Ameera Pearsall, a junior at Alverno College majoring in biomedical sciences with a minor in psychology, has been selected as one of only 15 undergraduate students in the country to participate in the Amgen Scholars Program at the National Institutes of Health (NIH).
The Amgen Scholars Program at NIH is a summer internship for undergraduate students interested in doctoral and combined degree programs in the sciences. The program is a partnership between the Amgen Foundation, the Foundation for the NIH, and the NIH Office of Intramural Training & Education. Students selected for the program spend the summer working side-by-side with some of the world’s leading scientists in an environment devoted exclusively to biomedical research. During their internships at NIH, scholars are matched with research mentors in the NIH Intramural Research Program (IRP) and are immersed in the process of turning observations in the laboratory, clinic and community into interventions that improve the health of individuals and populations.
“I’ve always wanted to do science that improves the quality of life for others,” said Pearsall. “Amgen addresses health disparities in marginalized communities, and that really aligns with my values of diversity, equity and inclusion. To do this work so early in my career is an amazing opportunity.”
Pearsall plans to graduate in December of 2023 and pursue a Ph.D. in behavioral neuroscience and evolutionary psychology. Passionate about mental health, Pearsall’s goal is to pursue autism research and explore the long-term effects of various mental health disorders.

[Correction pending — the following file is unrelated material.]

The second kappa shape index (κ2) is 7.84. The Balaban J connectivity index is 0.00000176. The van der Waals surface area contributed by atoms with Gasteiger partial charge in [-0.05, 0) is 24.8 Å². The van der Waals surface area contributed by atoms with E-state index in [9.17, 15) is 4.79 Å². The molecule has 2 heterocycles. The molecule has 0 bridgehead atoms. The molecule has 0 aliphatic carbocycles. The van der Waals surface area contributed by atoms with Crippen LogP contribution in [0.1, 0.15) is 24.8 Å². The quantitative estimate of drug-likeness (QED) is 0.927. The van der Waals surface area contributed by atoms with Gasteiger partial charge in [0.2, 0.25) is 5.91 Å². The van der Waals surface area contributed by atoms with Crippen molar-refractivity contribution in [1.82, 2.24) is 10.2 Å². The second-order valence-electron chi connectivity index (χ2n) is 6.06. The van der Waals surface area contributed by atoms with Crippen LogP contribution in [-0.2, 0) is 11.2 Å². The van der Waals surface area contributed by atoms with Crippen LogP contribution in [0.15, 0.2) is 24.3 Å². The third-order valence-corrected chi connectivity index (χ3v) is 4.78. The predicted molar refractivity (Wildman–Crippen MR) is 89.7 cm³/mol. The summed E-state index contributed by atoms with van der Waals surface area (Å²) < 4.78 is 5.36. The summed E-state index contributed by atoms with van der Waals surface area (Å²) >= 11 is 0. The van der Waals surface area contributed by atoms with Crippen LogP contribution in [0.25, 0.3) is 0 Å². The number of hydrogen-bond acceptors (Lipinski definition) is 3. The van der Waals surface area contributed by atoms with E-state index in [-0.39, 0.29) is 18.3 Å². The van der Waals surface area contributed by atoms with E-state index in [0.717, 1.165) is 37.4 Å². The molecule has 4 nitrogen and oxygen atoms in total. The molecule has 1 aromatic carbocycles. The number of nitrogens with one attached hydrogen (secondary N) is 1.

On campus, Pearsall volunteers as a peer mentor, works for the Student Activities Board and Alverno food pantry, and is among the first cohort of the Thea Bowman Institute for Excellence and Leadership, a full-tuition scholarship program for Black undergraduate students with a strong desire to serve as leaders. Off campus, Pearsall tutors high school students, organizes clothing drives and works to raise awareness of the arts in communities lacking access to the arts. Pearsall is also developing a mental health app that aims to connect people in marginalized communities to mental health providers and resources.
In addition to doing full-time research, Amgen Scholars have the opportunity to take part in a customized curriculum that helps them develop communication, career readiness and critical thinking skills. They also participate in a leadership development program. Scholars attend the Amgen Scholars U.S. Symposium, interacting with top industry and academic scientists and networking with other Amgen Scholars, and they present at the NIH Summer Poster Day in August.
About Alverno College
Founded in 1887 by the School Sisters of St. Francis, Alverno College promotes the academic, personal and professional development of its students in a collaborative and inclusive environment. Undergraduate programs for women are offered in more than 60 areas of study, and graduate programs in education, nursing, community psychology, school psychology, music therapy, music and liturgy, and business are open to women and men.
A leader in higher education innovation, Alverno has earned international accolades for its highly effective ability-based, assessment-as-learning approach to education, which emphasizes hands-on experience and develops in-demand skills. The college, Wisconsin’s first Hispanic-Serving Institution, ranks among the top schools in the Midwest for its commitment to undergraduate teaching and innovation by U.S. News & World Report. For two years, The Wall Street Journal/Times Higher Education named Alverno the country’s most inspiring college.
Based in Milwaukee, Wis., Alverno College is a four-year independent, Catholic, liberal arts college.